Originally Posted: July 2010
I have participated in many professional development programs, both in the U.S. and around the world, and this is by far the best program! I enjoyed STUDY CANADA every single day and learned more than I could have imagined. Not only did I fall in love with Canada but I have also been inspired to teach it extensively in my classes. My students (and colleagues) will no longer have ignorance when it comes to our northern neighbor – they will come to value and appreciate Canada just as I have! – John Baldridge, Oklahoma
Once again the STUDY CANADA Summer Institute was a phenomenal experience! The content lectures were extremely informative, the guest presentations were enlightening and the special events were extraordinary. I am inspired to share the experience with colleagues to promote the teaching of Canada throughout the state. You have planned and organized a wonderful institute! Thank you! – JoAnn Trygestad, Minnesota
Once again, indeed, the 34th Annual STUDY CANADA Summer Institute for K-12 Educators was a fantastic success. “STUDY CANADA,” the Pacific Northwest National Resource Center on Canada’s annual professional development workshop, has been offered by the Center for Canadian-American Studies, Western Washington University, for the last thirty-four years and hosted in Canada since 2006.
First offered in 1978, 2011 marked the first year that STUDY CANADA was hosted in Ottawa, Ontario, with a daytrip to Montréal, Québec and used the thematic “A Capital View of Canada: Nations within a Nation” reflecting additional program content on Canada’s diverse regions and peoples. Fifteen participants registered for the program in 2012 and learned from distinguished Canadians throughout the week – a blend of university faculty from University of Ottawa, University of Québec at Montreal and Western Washington University as well as government officials from a variety of Canadian federal ministries and notable dignitaries such as the U.S. Ambassador to Canada, David Jacobson, the former Premier of Québec, Bernard Landry, and Member of Parliament for Ottawa-Orleans, Royal Gallipeau.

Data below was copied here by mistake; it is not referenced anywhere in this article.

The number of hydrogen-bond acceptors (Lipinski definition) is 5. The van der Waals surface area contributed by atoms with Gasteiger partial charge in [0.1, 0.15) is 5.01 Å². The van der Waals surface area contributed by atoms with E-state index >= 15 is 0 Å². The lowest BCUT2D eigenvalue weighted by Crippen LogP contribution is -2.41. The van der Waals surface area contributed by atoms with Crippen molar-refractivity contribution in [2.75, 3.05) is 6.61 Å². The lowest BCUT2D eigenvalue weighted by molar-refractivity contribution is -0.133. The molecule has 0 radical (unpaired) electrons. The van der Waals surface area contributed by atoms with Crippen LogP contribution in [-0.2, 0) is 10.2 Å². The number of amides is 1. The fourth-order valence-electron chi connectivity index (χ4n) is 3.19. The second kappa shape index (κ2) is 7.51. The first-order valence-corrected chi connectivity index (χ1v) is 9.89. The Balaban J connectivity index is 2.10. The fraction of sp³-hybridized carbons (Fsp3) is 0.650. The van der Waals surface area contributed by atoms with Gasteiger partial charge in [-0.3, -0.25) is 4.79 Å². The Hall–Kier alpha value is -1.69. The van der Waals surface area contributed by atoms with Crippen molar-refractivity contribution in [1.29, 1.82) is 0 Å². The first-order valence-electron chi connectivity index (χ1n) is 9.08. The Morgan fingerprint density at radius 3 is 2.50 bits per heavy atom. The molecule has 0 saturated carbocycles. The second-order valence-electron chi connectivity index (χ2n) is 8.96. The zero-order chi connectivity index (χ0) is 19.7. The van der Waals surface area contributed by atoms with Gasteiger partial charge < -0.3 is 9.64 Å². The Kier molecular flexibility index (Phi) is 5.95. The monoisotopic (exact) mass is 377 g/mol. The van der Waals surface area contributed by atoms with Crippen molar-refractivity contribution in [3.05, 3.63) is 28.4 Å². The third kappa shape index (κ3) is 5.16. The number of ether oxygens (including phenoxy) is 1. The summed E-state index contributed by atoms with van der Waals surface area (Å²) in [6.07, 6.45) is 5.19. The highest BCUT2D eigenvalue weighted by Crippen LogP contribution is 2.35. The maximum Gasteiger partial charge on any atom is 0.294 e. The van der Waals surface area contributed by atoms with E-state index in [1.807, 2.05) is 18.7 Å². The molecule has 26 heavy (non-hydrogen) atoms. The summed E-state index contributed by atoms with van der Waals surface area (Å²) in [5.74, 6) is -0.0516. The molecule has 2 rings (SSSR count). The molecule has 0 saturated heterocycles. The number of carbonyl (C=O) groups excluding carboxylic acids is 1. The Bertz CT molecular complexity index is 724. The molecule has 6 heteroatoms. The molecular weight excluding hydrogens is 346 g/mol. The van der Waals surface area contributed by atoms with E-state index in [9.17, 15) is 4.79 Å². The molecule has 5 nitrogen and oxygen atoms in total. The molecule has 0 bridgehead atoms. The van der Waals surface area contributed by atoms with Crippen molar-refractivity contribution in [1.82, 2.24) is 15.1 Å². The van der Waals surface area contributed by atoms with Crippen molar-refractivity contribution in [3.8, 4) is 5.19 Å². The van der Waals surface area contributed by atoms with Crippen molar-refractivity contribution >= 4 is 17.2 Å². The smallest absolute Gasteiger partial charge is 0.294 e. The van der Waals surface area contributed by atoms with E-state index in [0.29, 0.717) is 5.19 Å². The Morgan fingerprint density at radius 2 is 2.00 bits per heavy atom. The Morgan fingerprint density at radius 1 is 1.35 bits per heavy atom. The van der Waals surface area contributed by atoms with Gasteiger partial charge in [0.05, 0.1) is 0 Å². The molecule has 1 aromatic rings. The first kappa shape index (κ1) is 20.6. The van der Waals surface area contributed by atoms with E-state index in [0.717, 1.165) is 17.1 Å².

Program activities enriched teachers’ knowledge about Canada’s history and culture and served to make their STUDY CANADA experience “a perfect week!” These special activities included walking tours of both Parliament Hill in Ottawa and the “Vieux Port” in Montréal, private tours at the Supreme Court of Canada, the House of Commons and Senate, the Museum of Civilization as well as a cultural evening with traditional Quebec music at the Sucrerie de la Montagne in Rigaud, Québec. The capstone to the week of professional development was a group dinner in Ottawa supported by Herff-Jones Nystrom that was followed by a public viewing of the sound and light show “Mosaika” on Parliament Hill, where “the themes from our week together resounded” and served as a “a great ending to a great workshop” according to participant evaluations.
STUDY CANADA 2012 participants represented twelve states and a range of classroom experience, from elementary to secondary levels of education. Their evaluations unanimously indicated that STUDY CANADA not only provided a strong foundation for teaching about Canada but that the experience had profound personal and educational impacts that will be reflected in classroom curricula for the future.
Evaluations indicated that regardless of how much or how little attendees knew about Canada, the program taught them far more than was expected and was, as indicated earlier, awarded an impressive 99% grade overall. “I couldn’t have asked for a better week. Every aspect of the program was well planned with a variety of activities and speakers. The amount of resources exceeded my expectations… an absolutely wonderful experience!” Notably, all attendees intend to include Canada in their curriculum in more ways than originally anticipated and will submit curricula for posting on the www.k12studycanada.org website.
The Center for Canadian-American Studies at Western Washington University gratefully acknowledges program funding from the US Department of Education (Title VI) and the Government of Canada’s Department of Foreign Affairs and International Trade. Additional program support is appreciated from the Université du Québec à Montréal and Herff-Jones Nystrom. In addition, support for teacher scholarships from the Canadian Studies Center in the H.M. Jackson School of International Studies at the University of Washington as well as Greg Boos and the Pacific Corridor Enterprise Council (PACE) is appreciated.